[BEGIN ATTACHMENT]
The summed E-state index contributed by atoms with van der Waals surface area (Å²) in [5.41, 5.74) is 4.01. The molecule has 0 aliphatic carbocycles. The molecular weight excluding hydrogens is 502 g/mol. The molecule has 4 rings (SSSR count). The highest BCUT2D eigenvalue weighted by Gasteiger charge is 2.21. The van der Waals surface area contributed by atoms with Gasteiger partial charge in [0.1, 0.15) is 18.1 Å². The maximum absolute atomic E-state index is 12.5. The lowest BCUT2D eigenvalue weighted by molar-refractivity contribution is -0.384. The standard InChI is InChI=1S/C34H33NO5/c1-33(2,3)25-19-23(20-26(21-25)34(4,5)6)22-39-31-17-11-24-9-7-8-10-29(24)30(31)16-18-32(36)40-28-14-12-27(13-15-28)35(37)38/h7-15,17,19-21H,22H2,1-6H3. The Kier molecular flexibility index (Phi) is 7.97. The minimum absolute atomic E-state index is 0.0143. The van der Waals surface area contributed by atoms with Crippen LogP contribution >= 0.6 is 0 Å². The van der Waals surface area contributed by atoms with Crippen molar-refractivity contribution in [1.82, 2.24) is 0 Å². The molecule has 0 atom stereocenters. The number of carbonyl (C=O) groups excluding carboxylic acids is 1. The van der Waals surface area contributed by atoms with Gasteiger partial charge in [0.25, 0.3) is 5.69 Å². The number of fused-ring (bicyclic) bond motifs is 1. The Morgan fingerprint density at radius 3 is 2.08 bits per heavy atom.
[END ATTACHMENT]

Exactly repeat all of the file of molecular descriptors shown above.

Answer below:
The summed E-state index contributed by atoms with van der Waals surface area (Å²) in [5.41, 5.74) is 4.01. The molecule has 0 aliphatic carbocycles. The molecular weight excluding hydrogens is 502 g/mol. The molecule has 4 rings (SSSR count). The highest BCUT2D eigenvalue weighted by Gasteiger charge is 2.21. The van der Waals surface area contributed by atoms with Gasteiger partial charge in [0.1, 0.15) is 18.1 Å². The maximum absolute atomic E-state index is 12.5. The lowest BCUT2D eigenvalue weighted by molar-refractivity contribution is -0.384. The standard InChI is InChI=1S/C34H33NO5/c1-33(2,3)25-19-23(20-26(21-25)34(4,5)6)22-39-31-17-11-24-9-7-8-10-29(24)30(31)16-18-32(36)40-28-14-12-27(13-15-28)35(37)38/h7-15,17,19-21H,22H2,1-6H3. The Kier molecular flexibility index (Phi) is 7.97. The minimum absolute atomic E-state index is 0.0143. The van der Waals surface area contributed by atoms with Crippen LogP contribution >= 0.6 is 0 Å². The van der Waals surface area contributed by atoms with Crippen molar-refractivity contribution in [1.82, 2.24) is 0 Å². The molecule has 0 atom stereocenters. The number of carbonyl (C=O) groups excluding carboxylic acids is 1. The van der Waals surface area contributed by atoms with Gasteiger partial charge in [0.25, 0.3) is 5.69 Å². The number of fused-ring (bicyclic) bond motifs is 1. The Morgan fingerprint density at radius 3 is 2.08 bits per heavy atom.